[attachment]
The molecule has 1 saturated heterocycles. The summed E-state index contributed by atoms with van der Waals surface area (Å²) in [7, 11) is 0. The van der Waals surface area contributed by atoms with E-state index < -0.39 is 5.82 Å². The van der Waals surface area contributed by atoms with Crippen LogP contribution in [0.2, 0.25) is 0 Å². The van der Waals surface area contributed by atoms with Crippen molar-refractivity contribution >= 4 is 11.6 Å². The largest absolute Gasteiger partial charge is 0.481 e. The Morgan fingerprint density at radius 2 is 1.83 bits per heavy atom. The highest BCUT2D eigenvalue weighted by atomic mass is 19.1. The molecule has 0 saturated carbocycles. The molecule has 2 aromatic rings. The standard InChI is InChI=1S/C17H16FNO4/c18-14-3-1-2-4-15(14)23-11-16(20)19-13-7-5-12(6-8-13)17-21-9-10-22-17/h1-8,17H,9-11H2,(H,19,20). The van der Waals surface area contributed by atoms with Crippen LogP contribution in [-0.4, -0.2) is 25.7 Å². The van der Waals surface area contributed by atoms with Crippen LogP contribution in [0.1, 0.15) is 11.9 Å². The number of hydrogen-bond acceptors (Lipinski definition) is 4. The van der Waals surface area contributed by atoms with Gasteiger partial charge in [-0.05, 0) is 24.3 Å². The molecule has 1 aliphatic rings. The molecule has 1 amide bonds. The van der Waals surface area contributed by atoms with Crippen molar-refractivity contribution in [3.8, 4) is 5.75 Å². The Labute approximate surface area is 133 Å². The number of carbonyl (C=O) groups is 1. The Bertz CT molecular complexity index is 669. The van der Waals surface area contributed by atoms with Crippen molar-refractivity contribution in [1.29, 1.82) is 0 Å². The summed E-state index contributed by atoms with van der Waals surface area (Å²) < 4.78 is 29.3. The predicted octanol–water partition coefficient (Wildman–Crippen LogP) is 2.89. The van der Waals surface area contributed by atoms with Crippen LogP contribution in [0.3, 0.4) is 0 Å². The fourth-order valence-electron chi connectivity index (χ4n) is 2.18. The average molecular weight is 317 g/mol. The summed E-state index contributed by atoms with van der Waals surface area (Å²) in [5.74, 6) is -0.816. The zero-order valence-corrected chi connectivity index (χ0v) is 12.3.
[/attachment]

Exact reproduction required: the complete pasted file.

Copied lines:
The molecule has 1 saturated heterocycles. The summed E-state index contributed by atoms with van der Waals surface area (Å²) in [7, 11) is 0. The van der Waals surface area contributed by atoms with E-state index < -0.39 is 5.82 Å². The van der Waals surface area contributed by atoms with Crippen LogP contribution in [0.2, 0.25) is 0 Å². The van der Waals surface area contributed by atoms with Crippen molar-refractivity contribution >= 4 is 11.6 Å². The largest absolute Gasteiger partial charge is 0.481 e. The Morgan fingerprint density at radius 2 is 1.83 bits per heavy atom. The highest BCUT2D eigenvalue weighted by atomic mass is 19.1. The molecule has 0 saturated carbocycles. The molecule has 2 aromatic rings. The standard InChI is InChI=1S/C17H16FNO4/c18-14-3-1-2-4-15(14)23-11-16(20)19-13-7-5-12(6-8-13)17-21-9-10-22-17/h1-8,17H,9-11H2,(H,19,20). The van der Waals surface area contributed by atoms with Crippen LogP contribution in [-0.4, -0.2) is 25.7 Å². The van der Waals surface area contributed by atoms with Crippen LogP contribution in [0.1, 0.15) is 11.9 Å². The number of hydrogen-bond acceptors (Lipinski definition) is 4. The van der Waals surface area contributed by atoms with Gasteiger partial charge in [-0.05, 0) is 24.3 Å². The molecule has 1 aliphatic rings. The molecule has 1 amide bonds. The van der Waals surface area contributed by atoms with Crippen molar-refractivity contribution in [3.8, 4) is 5.75 Å². The Labute approximate surface area is 133 Å². The number of carbonyl (C=O) groups is 1. The Bertz CT molecular complexity index is 669. The van der Waals surface area contributed by atoms with Crippen molar-refractivity contribution in [1.29, 1.82) is 0 Å². The summed E-state index contributed by atoms with van der Waals surface area (Å²) < 4.78 is 29.3. The predicted octanol–water partition coefficient (Wildman–Crippen LogP) is 2.89. The van der Waals surface area contributed by atoms with Crippen LogP contribution in [0.3, 0.4) is 0 Å². The fourth-order valence-electron chi connectivity index (χ4n) is 2.18. The average molecular weight is 317 g/mol. The summed E-state index contributed by atoms with van der Waals surface area (Å²) in [5.74, 6) is -0.816. The zero-order valence-corrected chi connectivity index (χ0v) is 12.3.